We were to conserve and restore a Mason Monterey side table with the charming, funny and valuable Juan Tinoco horses on the drawer front. This is a project that included conservation/preservation (cleaning dirt and mold from the paint, and affixing loose paint) and restoration (infill in the exposed white gesso areas.)
Unfortunately, the table was abused mightily over the years, having been stored with excessive temperature and humidity changes (meaning outside that which a human being might endure) causing losses from cracked paint (not to be confused with the lovely intentional stable craquelure of the original finish on the drawer front) on both the drawer front and the overall Smokey Maple finish. Besides the obvious losses (see the bright white of the gesso), many tiny cracks of paint were about to drop.
The side table was covered with losses and lifting paint in the original Smokey Maple
paint on legs, panels, and stretchers. The table top was warped, lifting on both sides
from the frame; nothing was to be done about the warpage.
Further, a child used the front to draw on with crayons, presumably before the paint began lifting and cracking, and this was not removed prior to the extensive paint damage. Removing what appeared to be crayon before stabilizing the paint is challenging;
I could not guarantee to the client that I would be able to remove the crayon
and would not sacrifice the original painting by Tinoco to do so.
Because of my own love for this furniture it was a bit nerve-wracking.
Note: It is easier to see the damage and the painted surfaces from
the side views, or when the images are a bit tilted.
Finally satisfied that I knew the inherent limitations and choices of the project, I began.
Cleaning is extremely patient and time consuming work.
MOST of the “crayon” was removed, except for a bit of smear that remains
in an extremely damaged area right above the handle.
The paint lifting and chipping was simply too fragile, so the slight residue of
waxy black was left in exchange for possible losses in the painted surface.
A mold found in several crevices and just underneath
the warped top was removed and treated.
Infill began. Even though we now know the formulas for the various colors (having done many conservation and restorative processes on Monterey, including spectrometer analysis of original Mason paint) each time, the paint must be tweaked to the proper color for the actual piece. Paint ages, for one thing, but also, just like dye lots, these mixes were done in batches and batches can be a bit different. Also, contrary to some popular books on the market about Mason’s paint, there were also several distinct shades of reds and greens and blues used from the beginning.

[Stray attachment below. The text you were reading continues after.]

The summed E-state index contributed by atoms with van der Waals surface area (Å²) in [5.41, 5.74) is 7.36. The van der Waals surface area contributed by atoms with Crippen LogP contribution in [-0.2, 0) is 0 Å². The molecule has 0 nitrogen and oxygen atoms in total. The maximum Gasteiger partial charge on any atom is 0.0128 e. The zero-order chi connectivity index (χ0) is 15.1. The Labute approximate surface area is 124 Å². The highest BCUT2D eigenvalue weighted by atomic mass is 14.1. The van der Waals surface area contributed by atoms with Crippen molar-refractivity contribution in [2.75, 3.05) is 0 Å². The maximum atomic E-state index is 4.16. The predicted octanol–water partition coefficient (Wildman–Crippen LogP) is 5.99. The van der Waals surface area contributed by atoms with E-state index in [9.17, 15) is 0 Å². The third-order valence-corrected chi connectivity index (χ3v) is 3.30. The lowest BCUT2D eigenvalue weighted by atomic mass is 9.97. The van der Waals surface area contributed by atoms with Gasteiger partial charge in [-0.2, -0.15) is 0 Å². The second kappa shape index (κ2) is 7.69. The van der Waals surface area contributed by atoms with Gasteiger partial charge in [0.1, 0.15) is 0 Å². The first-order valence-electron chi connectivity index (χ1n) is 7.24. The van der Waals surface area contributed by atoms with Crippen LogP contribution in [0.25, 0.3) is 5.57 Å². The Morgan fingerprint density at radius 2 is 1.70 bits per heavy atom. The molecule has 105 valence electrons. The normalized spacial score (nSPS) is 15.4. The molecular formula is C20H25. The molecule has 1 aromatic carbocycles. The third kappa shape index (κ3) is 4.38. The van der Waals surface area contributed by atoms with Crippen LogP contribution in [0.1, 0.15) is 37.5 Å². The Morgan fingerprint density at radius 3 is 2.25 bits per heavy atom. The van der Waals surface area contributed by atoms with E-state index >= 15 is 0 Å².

For infill to be properly executed (meaning not obvious to the naked eye)
it is a 3-4 step process over a month’s time. I chose a darker image, above, because it is better to see the brights of the infill before the final topcoat is applied.
Below, one of the horses before infill began and after all treatment but the topcoat was applied. Note the bright spots. It is costly to infill such a damaged piece but the topcoat takes care of the teeny bits of exposed white gesso.
The Smokey Maple finish was deteriorated and lifting as well, though much of the extensive damage was complete. The goal was to clean and stabilize, then add enough paint to protect and renew without making it “new” — and so, unlike removal of a white stain in a shellacked table top, we left the cleaned stains (no oily residues) intact and over-coated them with the Smokey Maple paint. Two coats were applied to the top;
light coats allow variation and allow the piece to appear as if it were well-loved
rather than neglected and restored. Understand, MPFC’s restorative applications were driven by preservation and aesthetic necessities, not to fool the eye. Therefore, a knowledgeable collector and/or conservator would know the piece was restored.
It is nice to have various pieces of Mason Monterey in the studio to compare when restoring: see the excellent match to well preserved Smokey Maple finish of a
well-loved bedside table in the dark and bright images below.
Below, the piece is curing before we reduced the sheen.
The leather handle should be replaced, but the client did not approve
payment for that treatment, which, while small, is costly in time.
The leather is beyond what might be a normal level of rot.
However, we treated it to slow the further degradation, and then over-coated it with Smokey Maple, as leather is often painted with oil paint!
The final result, a stable semi-matte finish that will also dull quite a bit as it cures.
We are instructing the client that the piece is gently usable,
though surface coatings are quite durable.
The top is completely stable, however, the front of the drawer should be treated
as a painting, and care should be taken with this lovely artifact.
Slide show below.